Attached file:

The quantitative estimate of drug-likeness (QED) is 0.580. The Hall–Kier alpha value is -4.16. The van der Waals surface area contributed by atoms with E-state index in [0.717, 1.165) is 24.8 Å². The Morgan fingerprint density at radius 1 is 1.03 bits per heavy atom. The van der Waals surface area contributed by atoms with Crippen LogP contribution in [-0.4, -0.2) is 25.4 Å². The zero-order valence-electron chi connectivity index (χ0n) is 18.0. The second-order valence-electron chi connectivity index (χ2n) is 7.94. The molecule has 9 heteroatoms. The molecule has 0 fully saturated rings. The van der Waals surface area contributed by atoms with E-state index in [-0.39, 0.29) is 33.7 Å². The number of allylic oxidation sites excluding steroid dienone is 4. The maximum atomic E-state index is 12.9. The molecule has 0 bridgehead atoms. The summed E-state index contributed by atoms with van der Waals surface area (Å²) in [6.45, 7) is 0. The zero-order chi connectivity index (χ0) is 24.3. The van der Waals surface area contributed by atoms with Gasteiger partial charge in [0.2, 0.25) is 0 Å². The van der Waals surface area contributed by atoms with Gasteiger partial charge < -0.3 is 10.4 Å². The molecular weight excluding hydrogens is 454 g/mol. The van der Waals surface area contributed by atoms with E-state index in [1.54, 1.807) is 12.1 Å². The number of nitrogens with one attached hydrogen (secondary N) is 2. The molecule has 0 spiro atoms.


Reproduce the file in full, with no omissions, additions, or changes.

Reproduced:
The quantitative estimate of drug-likeness (QED) is 0.580. The Hall–Kier alpha value is -4.16. The van der Waals surface area contributed by atoms with E-state index in [0.717, 1.165) is 24.8 Å². The Morgan fingerprint density at radius 1 is 1.03 bits per heavy atom. The van der Waals surface area contributed by atoms with Crippen LogP contribution in [-0.4, -0.2) is 25.4 Å². The zero-order valence-electron chi connectivity index (χ0n) is 18.0. The second-order valence-electron chi connectivity index (χ2n) is 7.94. The molecule has 9 heteroatoms. The molecule has 0 fully saturated rings. The van der Waals surface area contributed by atoms with E-state index in [-0.39, 0.29) is 33.7 Å². The number of allylic oxidation sites excluding steroid dienone is 4. The maximum atomic E-state index is 12.9. The molecule has 0 bridgehead atoms. The summed E-state index contributed by atoms with van der Waals surface area (Å²) in [6.45, 7) is 0. The zero-order chi connectivity index (χ0) is 24.3. The van der Waals surface area contributed by atoms with Gasteiger partial charge in [0.2, 0.25) is 0 Å². The van der Waals surface area contributed by atoms with Gasteiger partial charge < -0.3 is 10.4 Å². The molecular weight excluding hydrogens is 454 g/mol. The van der Waals surface area contributed by atoms with E-state index in [1.54, 1.807) is 12.1 Å². The number of nitrogens with one attached hydrogen (secondary N) is 2. The molecule has 0 spiro atoms.